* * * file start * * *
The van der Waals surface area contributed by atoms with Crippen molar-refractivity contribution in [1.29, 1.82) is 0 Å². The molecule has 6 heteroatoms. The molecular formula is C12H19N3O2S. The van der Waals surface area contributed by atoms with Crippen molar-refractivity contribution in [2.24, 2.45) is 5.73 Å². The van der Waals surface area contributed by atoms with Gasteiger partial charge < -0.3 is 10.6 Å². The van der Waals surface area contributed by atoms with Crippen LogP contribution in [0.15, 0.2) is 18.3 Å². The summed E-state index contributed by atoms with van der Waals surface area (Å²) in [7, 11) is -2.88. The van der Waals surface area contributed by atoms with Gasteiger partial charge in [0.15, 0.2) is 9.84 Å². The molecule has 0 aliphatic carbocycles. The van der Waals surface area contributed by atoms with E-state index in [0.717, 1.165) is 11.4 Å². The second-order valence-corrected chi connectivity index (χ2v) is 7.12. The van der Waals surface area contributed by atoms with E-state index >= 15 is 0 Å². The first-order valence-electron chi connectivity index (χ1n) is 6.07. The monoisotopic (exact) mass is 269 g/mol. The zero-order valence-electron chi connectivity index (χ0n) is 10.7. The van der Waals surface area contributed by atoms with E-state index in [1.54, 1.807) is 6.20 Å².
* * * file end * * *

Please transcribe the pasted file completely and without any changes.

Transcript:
The van der Waals surface area contributed by atoms with Crippen molar-refractivity contribution in [1.29, 1.82) is 0 Å². The molecule has 6 heteroatoms. The molecular formula is C12H19N3O2S. The van der Waals surface area contributed by atoms with Crippen molar-refractivity contribution in [2.24, 2.45) is 5.73 Å². The van der Waals surface area contributed by atoms with Gasteiger partial charge < -0.3 is 10.6 Å². The van der Waals surface area contributed by atoms with Crippen LogP contribution in [0.15, 0.2) is 18.3 Å². The summed E-state index contributed by atoms with van der Waals surface area (Å²) in [7, 11) is -2.88. The van der Waals surface area contributed by atoms with Gasteiger partial charge in [0.15, 0.2) is 9.84 Å². The molecule has 0 aliphatic carbocycles. The van der Waals surface area contributed by atoms with E-state index in [0.717, 1.165) is 11.4 Å². The second-order valence-corrected chi connectivity index (χ2v) is 7.12. The van der Waals surface area contributed by atoms with E-state index >= 15 is 0 Å². The first-order valence-electron chi connectivity index (χ1n) is 6.07. The monoisotopic (exact) mass is 269 g/mol. The zero-order valence-electron chi connectivity index (χ0n) is 10.7. The van der Waals surface area contributed by atoms with E-state index in [1.54, 1.807) is 6.20 Å².